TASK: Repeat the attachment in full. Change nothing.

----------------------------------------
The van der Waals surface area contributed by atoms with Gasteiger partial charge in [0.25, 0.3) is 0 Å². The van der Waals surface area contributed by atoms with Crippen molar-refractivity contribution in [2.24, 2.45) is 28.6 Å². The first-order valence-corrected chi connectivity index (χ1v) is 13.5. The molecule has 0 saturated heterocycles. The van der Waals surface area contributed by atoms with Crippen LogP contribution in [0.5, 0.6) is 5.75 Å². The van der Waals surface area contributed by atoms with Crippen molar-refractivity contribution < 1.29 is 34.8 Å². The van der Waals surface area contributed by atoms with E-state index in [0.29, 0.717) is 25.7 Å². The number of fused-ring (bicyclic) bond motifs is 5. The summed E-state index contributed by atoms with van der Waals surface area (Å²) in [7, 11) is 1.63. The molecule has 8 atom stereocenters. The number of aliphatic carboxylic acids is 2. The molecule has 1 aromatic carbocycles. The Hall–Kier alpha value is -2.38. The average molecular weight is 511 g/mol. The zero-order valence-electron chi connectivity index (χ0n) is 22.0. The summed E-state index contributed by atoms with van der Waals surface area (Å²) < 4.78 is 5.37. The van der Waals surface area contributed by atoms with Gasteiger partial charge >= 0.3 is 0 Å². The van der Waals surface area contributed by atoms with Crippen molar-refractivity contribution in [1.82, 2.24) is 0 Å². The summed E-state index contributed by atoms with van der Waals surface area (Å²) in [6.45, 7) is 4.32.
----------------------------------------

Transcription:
The van der Waals surface area contributed by atoms with Gasteiger partial charge in [0.25, 0.3) is 0 Å². The van der Waals surface area contributed by atoms with Crippen molar-refractivity contribution in [2.24, 2.45) is 28.6 Å². The first-order valence-corrected chi connectivity index (χ1v) is 13.5. The molecule has 0 saturated heterocycles. The van der Waals surface area contributed by atoms with Crippen LogP contribution in [0.5, 0.6) is 5.75 Å². The van der Waals surface area contributed by atoms with Crippen molar-refractivity contribution < 1.29 is 34.8 Å². The van der Waals surface area contributed by atoms with E-state index in [0.29, 0.717) is 25.7 Å². The number of fused-ring (bicyclic) bond motifs is 5. The summed E-state index contributed by atoms with van der Waals surface area (Å²) in [7, 11) is 1.63. The molecule has 8 atom stereocenters. The number of aliphatic carboxylic acids is 2. The molecule has 1 aromatic carbocycles. The Hall–Kier alpha value is -2.38. The average molecular weight is 511 g/mol. The zero-order valence-electron chi connectivity index (χ0n) is 22.0. The summed E-state index contributed by atoms with van der Waals surface area (Å²) < 4.78 is 5.37. The van der Waals surface area contributed by atoms with Gasteiger partial charge >= 0.3 is 0 Å². The van der Waals surface area contributed by atoms with Crippen molar-refractivity contribution in [1.82, 2.24) is 0 Å². The summed E-state index contributed by atoms with van der Waals surface area (Å²) in [6.45, 7) is 4.32.